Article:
All it takes is for a determined national university to leverage on AI to kickstart and transform the developing country.

One of Vietnam’s two largest universities is leveraging artificial intelligence as a foundation for industry 4.0 and making Ho Chi Minh a smart city.

Vietnam National University, Ho Chi Minh City (VNUHCM) is a pioneer in AI training and research in the city, having invested nearly VNĐ7 billion (US$301,372) to set up an AI lab at its University of Science for research into advanced machine learning methodologies, speech translation into Vietnamese, bio-informatics and others. The lab, set up in 2008, researches text-to-speech and speech-to-text.

Also, VNUHCM’s University of Technology had in 2016 spearheaded a project to develop crowdsourcing for data collection and providing traffic warnings in the city over mobile phones by 2020, as part an IT application programme to reduce traffic congestion. The software developed will be offered to the city Department of Transport for testing.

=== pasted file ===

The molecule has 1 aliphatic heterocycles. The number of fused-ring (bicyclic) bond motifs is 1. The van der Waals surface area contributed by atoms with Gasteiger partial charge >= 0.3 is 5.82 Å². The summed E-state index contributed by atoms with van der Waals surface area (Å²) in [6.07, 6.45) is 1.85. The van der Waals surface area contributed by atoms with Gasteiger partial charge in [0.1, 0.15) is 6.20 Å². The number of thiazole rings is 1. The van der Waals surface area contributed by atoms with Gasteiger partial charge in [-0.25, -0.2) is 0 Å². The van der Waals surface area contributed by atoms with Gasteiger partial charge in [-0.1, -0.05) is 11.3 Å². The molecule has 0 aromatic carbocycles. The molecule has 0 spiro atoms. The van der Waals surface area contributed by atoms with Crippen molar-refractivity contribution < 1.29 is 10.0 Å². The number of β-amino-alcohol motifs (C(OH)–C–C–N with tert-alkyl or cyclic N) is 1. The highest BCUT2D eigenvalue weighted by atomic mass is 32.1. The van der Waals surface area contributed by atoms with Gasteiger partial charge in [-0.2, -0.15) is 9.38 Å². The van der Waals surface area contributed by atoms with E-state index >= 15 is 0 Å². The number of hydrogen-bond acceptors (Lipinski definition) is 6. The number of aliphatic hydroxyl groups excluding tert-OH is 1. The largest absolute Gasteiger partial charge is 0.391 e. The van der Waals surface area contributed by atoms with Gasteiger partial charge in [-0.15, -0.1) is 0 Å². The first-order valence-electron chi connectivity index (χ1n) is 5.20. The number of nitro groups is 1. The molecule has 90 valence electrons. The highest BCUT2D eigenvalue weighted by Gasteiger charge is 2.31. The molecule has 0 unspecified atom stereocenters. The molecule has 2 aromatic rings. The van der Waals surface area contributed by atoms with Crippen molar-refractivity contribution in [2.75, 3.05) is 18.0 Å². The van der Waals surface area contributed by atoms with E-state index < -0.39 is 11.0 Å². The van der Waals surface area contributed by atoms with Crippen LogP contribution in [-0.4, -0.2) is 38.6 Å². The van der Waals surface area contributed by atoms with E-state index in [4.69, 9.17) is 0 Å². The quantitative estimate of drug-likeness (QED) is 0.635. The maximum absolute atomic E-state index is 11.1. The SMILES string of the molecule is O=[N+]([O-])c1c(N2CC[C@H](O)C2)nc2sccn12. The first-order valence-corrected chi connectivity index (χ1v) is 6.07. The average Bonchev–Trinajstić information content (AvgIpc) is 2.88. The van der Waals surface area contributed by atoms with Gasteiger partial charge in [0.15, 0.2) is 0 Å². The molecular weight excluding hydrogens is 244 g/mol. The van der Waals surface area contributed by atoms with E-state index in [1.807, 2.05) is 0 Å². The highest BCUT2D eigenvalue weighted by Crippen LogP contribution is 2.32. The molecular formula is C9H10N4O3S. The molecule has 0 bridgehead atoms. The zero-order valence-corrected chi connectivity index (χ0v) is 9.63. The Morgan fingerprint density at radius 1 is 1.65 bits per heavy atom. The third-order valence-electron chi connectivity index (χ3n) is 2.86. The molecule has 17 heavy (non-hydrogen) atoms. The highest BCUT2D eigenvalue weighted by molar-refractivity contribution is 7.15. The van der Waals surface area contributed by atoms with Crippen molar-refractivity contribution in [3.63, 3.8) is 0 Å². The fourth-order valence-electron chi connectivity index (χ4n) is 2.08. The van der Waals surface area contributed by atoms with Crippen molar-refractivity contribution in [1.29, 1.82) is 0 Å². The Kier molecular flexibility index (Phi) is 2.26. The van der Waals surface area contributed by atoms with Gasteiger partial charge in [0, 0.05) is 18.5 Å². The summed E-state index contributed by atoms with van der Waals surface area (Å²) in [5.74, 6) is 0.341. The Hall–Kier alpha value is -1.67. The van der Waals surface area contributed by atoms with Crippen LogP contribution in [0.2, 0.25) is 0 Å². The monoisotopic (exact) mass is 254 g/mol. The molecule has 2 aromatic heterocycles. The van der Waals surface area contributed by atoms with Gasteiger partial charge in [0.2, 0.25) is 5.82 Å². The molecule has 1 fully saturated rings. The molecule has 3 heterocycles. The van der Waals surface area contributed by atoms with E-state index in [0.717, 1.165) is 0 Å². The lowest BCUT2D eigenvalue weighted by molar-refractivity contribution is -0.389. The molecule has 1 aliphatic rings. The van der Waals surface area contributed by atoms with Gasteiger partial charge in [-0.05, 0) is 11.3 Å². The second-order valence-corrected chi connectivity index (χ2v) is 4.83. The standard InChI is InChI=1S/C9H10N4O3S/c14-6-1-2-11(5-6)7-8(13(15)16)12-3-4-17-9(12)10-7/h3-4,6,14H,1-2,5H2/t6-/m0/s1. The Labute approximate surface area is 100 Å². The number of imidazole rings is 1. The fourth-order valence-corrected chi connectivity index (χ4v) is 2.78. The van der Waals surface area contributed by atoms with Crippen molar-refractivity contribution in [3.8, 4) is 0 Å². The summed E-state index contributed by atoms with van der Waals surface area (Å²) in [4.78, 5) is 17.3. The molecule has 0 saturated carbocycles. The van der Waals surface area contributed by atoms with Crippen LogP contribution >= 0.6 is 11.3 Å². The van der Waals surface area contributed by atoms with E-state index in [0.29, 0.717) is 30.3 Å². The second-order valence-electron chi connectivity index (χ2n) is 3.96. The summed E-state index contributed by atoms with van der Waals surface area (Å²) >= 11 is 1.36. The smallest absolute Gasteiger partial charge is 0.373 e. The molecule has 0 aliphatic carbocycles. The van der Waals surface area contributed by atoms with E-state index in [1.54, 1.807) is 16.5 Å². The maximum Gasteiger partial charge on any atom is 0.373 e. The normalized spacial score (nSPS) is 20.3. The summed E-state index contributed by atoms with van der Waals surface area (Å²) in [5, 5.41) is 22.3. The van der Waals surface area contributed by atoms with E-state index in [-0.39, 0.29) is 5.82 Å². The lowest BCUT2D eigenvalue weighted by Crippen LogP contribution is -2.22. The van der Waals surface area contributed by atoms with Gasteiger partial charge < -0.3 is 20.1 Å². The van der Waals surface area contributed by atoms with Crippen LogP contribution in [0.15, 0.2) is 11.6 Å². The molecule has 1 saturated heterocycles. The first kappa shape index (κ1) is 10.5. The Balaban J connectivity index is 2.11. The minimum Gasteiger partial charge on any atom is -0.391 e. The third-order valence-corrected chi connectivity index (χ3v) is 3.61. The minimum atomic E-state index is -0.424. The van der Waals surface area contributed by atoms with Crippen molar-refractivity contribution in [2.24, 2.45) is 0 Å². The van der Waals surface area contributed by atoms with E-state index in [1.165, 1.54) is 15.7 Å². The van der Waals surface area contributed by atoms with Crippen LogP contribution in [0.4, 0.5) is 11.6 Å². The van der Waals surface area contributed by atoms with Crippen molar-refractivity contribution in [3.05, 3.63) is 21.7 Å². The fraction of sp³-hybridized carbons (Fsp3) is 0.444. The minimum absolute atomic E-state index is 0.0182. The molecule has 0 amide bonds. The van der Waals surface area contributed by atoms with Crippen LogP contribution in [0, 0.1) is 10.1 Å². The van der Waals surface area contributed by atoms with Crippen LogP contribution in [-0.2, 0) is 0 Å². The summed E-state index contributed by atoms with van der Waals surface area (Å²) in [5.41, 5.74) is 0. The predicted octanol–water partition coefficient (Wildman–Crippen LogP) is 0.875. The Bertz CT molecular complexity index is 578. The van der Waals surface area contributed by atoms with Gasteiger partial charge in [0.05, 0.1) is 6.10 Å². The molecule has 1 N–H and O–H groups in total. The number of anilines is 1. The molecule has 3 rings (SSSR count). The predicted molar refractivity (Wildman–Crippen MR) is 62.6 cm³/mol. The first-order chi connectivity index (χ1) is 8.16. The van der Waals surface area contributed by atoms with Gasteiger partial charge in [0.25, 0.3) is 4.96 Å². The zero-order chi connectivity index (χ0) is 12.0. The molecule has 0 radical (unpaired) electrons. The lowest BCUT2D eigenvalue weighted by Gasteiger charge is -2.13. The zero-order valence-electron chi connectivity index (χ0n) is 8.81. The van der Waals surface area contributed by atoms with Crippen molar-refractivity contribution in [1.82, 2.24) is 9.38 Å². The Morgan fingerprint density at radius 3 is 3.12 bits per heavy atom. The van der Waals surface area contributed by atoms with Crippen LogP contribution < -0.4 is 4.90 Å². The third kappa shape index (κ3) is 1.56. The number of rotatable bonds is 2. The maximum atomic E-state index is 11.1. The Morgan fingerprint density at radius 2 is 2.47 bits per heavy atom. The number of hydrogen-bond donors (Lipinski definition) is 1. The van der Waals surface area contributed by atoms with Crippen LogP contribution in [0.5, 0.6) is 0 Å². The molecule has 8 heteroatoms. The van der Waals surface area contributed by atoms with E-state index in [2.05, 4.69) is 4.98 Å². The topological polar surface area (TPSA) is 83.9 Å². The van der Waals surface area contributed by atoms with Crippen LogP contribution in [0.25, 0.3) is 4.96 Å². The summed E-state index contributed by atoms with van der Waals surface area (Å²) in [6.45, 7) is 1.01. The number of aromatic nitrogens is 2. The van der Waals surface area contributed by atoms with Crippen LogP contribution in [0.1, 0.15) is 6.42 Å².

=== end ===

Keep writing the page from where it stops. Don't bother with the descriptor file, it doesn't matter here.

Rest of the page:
According to VNUHCM, enhancing the use of AI and having a high-quality workforce with the capacity to understand the latest technologies and innovations is critical to the country’s growth. In Southern Vietnam, the first AI lab there set up an IoT-Robotics Club, and organized many free online and offline training courses on basic Python and website programming. In Ho Chi Minh city, the numerous universities and science research institutes there could foster training and research to remain abreast of the latest technologies and help build an AI eco-system.

Nguyễn Thành Trung, vice chairman of the Việt Nam Fatherland Front Committee in HCM City, had recently been quoted at an international conference saying that the city aims to become a smart city in the near future by implementing IoT (the Internet of Things), Artificial Intelligence (AI) and Big Data. The city faces challenges such as flooding, traffic jams, inadequate infrastructure, and limited resources for development, among others. As such, he aims to develop an open data ecosystem and build a centre for the simulation of forecasts for development strategies, as well as an information security and safety centre.

Healthcare, food safety, and social order and safety will all benefit from a smart city approach. “It’s also important to raise residents’ awareness so they can prepare and adapt to live in a smart city,” he said.